Well, nobody said keeping bees was for the weak of heart, (or downright foolish, either.) Yep, here's my tale.
I've got a hive with four 8-frame medium boxes way out in a pasture clearing in my neighbors yard. About 150 yards from my backyard. The hive has been at the edge of the east side, and never gets full sun until almost sundown. I thought I'd move the hive to a friends house and see how it goes over there. The bees never built up quick, and haven't made much honey in one of the best honey flows over the last few years.
I wanted to stuff some hardware cloth at the opening last night to block them, but when I saw the guard bees bearding at the entrance - and me with no smoke or veil - I backed off until this morning. I brought a nuc with me for the foragers to find, and placed a frame of brood in it for them to tend.
I had a strap, but it wasn't long enough. Oh well, just put the hive in the wheelbarrow, after plugging the entrance with HW cloth, and away we go.
I found a longer strap at my shop when passing by and used that to secure the whole thing. Okay! On to the minivan.
Because the hive boxes were not so well glued together, (as they normally are,) I saw some separation. This caused me to forbear pushing the hive further into the back of the van, for fear of unsquaring the boxes. (For all you scoring at home, pencil this an ERROR.)
Away we went, and wouldn't you know, the first hard turn left and the hive tumbled over. (YEP!) We pulled over and I quickly saw the boxes had separated somewhat and some bees were coming out. I quickly righted the hive and started squaring them up again. (Yeah, second error and we're not even out of the first inning.)
LOTS OF BEES ARE NOW IN THE CAR. I do NOT have my smoker, and I do NOT have my veil. (Just smack me on the head with the scorecard.)
A couple of bees decide to express their sentiments, and my lip looks like I've been fist-fighting with them. Same for the nose.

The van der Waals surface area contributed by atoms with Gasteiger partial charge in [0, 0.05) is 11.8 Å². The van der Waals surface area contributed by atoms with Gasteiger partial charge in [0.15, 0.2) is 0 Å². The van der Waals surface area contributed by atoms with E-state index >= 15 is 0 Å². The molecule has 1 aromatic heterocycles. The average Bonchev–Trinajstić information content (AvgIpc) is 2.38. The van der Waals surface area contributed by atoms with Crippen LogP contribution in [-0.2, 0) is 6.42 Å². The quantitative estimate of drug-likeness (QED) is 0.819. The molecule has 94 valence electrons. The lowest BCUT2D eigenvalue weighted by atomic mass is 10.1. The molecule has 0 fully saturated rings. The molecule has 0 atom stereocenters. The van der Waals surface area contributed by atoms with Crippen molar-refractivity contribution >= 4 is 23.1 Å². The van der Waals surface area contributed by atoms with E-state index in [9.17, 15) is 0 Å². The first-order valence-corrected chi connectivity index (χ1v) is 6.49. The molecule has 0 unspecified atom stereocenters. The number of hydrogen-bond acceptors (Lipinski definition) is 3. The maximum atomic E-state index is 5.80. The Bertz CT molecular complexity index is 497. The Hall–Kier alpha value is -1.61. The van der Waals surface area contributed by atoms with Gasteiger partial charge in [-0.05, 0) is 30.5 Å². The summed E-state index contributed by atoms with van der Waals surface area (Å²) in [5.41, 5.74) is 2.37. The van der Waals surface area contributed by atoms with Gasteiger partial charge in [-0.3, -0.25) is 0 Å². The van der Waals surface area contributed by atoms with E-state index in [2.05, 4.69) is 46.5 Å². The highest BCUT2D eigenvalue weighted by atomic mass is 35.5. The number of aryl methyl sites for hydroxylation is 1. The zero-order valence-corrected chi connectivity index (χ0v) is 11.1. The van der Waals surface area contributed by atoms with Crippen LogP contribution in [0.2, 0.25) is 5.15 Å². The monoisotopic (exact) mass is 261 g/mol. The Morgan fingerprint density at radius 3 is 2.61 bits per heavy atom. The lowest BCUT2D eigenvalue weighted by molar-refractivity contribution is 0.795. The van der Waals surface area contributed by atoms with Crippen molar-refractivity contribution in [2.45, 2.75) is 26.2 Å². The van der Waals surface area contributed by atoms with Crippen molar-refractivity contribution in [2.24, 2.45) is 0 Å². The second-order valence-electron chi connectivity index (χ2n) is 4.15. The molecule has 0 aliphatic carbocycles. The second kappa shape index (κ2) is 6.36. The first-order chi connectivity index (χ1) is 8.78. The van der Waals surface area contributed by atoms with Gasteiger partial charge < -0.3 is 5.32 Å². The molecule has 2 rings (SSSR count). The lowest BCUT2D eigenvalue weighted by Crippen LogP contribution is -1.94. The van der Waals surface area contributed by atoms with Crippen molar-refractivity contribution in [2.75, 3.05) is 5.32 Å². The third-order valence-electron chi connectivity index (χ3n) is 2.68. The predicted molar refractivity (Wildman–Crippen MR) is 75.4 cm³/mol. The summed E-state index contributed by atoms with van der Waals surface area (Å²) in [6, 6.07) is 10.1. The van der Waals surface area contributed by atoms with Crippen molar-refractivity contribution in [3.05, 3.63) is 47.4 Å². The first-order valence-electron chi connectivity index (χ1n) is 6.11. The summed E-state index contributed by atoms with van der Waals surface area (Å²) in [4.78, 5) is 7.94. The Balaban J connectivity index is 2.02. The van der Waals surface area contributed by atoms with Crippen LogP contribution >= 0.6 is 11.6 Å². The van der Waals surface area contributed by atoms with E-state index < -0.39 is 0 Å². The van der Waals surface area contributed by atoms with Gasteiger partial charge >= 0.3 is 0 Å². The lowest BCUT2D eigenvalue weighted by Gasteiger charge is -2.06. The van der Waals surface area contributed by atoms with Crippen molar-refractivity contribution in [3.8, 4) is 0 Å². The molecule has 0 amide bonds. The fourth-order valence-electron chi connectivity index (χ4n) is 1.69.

I decide to walk back to the house and get some reinforcements. Amazingly, when I returned, (the liftgate on the van had been left open,) the excitement was over and the bees were just trying to figure out how to get back in.
S-L-O-W-L-Y I drove the minivan to my friends house, (who conveniently lives a mile down a dusty, pot-holed road.) We get there, and he wonders if I'm getting along with my wife.
We find a nice spot not far away, and the smoker fires up. (I've been "veiled" for the duration.) Now, what's the best way to move a semi-unsquared hive with lots of rather POed bees just waiting to make someone's day?
Answer! Use the strap. Yep. It will lift the entire hive body and keep everything in relatively decent shape until its moved to the new stand and you can square everything up.
But did I do that? Noooooooo. Had to grab the thing at the bottom box and board and heft it over to the stand. (Stings 4 and 5 in the process. The one of the arm is a real beaut.)
Okay. Hive on stand. Boxes squared. Entrance cleared. Adventure finished for the day. (Bees 5, Me 0)
- Get a box of hive staples and use them.
- Never mess with bees without smoke and veil.
- Secure hives containing MANY THOUSANDS of stinging insects when transporting them.
- Lift hives with straps.
- Consider new hobby.
Actually, I'm amazed it ended so well so quickly. Honestly. When that hive tipped I thought it would be nightfall before I could move on. The fact that they calmed down so quickly and I finished the move was the most amazing part.
I was kicking myself for my stupidity, but this is definitely a learning experience. The hive staples were a real must in this case. The strap was not sufficient. Not securing them in the van was super-boo boo number 2. And then not having smoke and veil just made sure I wouldn't soon forget my blunders.
I kept good humor all throughout. Both arms, lip, and eyes have swelled considerably, but I went fishing this afternoon anyway. (And no, ice is not really a very helpful anti-swelling technique. The benedryl probably was the better call there.)
All in all, I'm giving thanks to the Lord for some real help with this, and passing along my tale for the annals.